Suffolk, UK in late 2017 was thriving with Kingfisher activity. Combine this with a beautiful habitat, and presence of other charismatic species, a day or two was all that was needed for a nice set of images…
A good month has passed since my last shoot with the cubs at ZSLW. They are now a lot more active and a real challenge to photograph.
Usual gear, 1dx, 400mm f2.8 etc.
Bird on a stick... but... what a bird! 800mm f8, 1dx.
My trip to Tadoba Tiger reserve is fast approaching, and I need to get back in tune with photographing the big cats. I opted for a visit to ZSL Whipsnade, as the tigress has recently given birth to four beautiful cubs....
Ten years ago, I had the privilege of seeing my first wild tiger, deep in the core of Bandhavgarh Tiger Reserve, India. It didn’t come easy. We had days of no sightings, and only hints of their presence. After a lot of fruitless searching, we got the call and at around eleven am, boarded the elephant. The tigers were resting well away from any roads. The ride through the jungle was filmed by my friend, and I have recently found the VHS after a decade. Recalling my own memories, and watching the newly recovered footage… the forest was surreal. Truly beautiful, pristine and untouched. We moved through a gushing river with crystal clear water, through thick Sal growth and into a ravine deep in the jungle where we stopped. I recall looking into the distance, seeking my first glimpse, but in fact, just below us was a large sub-adult wild tiger. It is no exaggeration to say the animal radiated a presence, spirit, and at the same time a vulnerability, that I have seldom seen in front of my lens. So after bagging my shots, I put the camera down for five minutes and did a 360. The idea at the time was rather than remembering a close-up of a wild tiger through a viewfinder, it would be a far stronger memory seeing it with my own eyes, and I am so glad I did.
It was such a powerful experience, that it led me to photograph them constantly ever since. Whether that was at my local zoo, or back in India. More so than a photographic subject, I grew to understand her wider role in the natural world that includes us. Tigers are an umbrella species, and even humans, for all our innovation and technology, are still a part of this system.
To put it simply, if we can protect umbrella species, such as the tiger, we also protect the forests, the other jungle species and underground water reserves at the same time. Ultimately, our own long term survival. This very reason draws me back every year, and has given me a purpose and drive that is partially fulfilled by photography, but more so by helping to resurrect this declining cat. I have used my camera to capture the tiger aesthetically and created calendars and prints to raise money for their protection; I took storytelling images to educate and empower audiences, and now will embark on a long term project to further this purpose.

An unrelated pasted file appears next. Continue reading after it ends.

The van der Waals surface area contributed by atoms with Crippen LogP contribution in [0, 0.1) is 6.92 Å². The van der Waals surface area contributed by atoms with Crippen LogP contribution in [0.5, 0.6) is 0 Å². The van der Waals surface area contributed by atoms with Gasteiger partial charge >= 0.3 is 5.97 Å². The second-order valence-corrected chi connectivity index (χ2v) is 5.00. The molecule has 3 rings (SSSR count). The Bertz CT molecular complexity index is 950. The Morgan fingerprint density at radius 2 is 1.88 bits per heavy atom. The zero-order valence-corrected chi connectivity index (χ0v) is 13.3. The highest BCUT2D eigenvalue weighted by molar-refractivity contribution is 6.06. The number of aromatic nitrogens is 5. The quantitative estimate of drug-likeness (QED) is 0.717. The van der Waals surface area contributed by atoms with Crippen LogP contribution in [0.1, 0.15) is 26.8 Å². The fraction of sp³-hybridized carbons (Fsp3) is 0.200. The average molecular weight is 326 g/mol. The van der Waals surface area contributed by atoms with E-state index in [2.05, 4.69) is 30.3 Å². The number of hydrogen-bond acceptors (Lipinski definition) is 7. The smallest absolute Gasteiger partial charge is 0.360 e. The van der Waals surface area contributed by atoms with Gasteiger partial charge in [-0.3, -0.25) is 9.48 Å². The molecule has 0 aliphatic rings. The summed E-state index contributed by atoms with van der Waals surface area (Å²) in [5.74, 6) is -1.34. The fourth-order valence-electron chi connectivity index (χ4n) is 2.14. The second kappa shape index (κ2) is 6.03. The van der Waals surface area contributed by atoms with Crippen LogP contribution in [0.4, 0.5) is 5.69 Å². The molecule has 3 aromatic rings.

So this tiger day, ten years later I implore everyone to help support this iconic and vibrant species, whether that be through raising awareness through your own photography and blogs, or generating funds for charities. We only have one chance to preserve the tiger, let’s not hesitate to take it.
Please click here to see how you can help.
It means a lot to have my images used in this context. I had always wanted my images to help with the conservation of wild tigers and this particular shot has served them well. Please visit https://conservewildcats.org/ to see how you can help. I've seen tigers in the wild many times, and for all their strength and courage, they are still extremely vulnerable and need our help...
A beautiful wild tigress @ Tadoba Tiger reserve, India.
Taken @ a hide
canon 1dx, 400mm f2.8
Working as a store representative for Nikon, I was given the opportunity to try out some cool kit!
A male tiger glides past our jeep at Tadoba Andhari tiger reserve, central India.
A long lost Raw file finally processed 7 years after taking it.
I decided to skip Skomer Island and try the Farnes this year. A weekend was finally made available, so after a 3am start, and epic four hour journey, I was greeted with severe swell and cancelled boat trips. However, I endured and managed a few hours on both Inner Farne and Staple Island the following day. This is a glimpse into what I saw: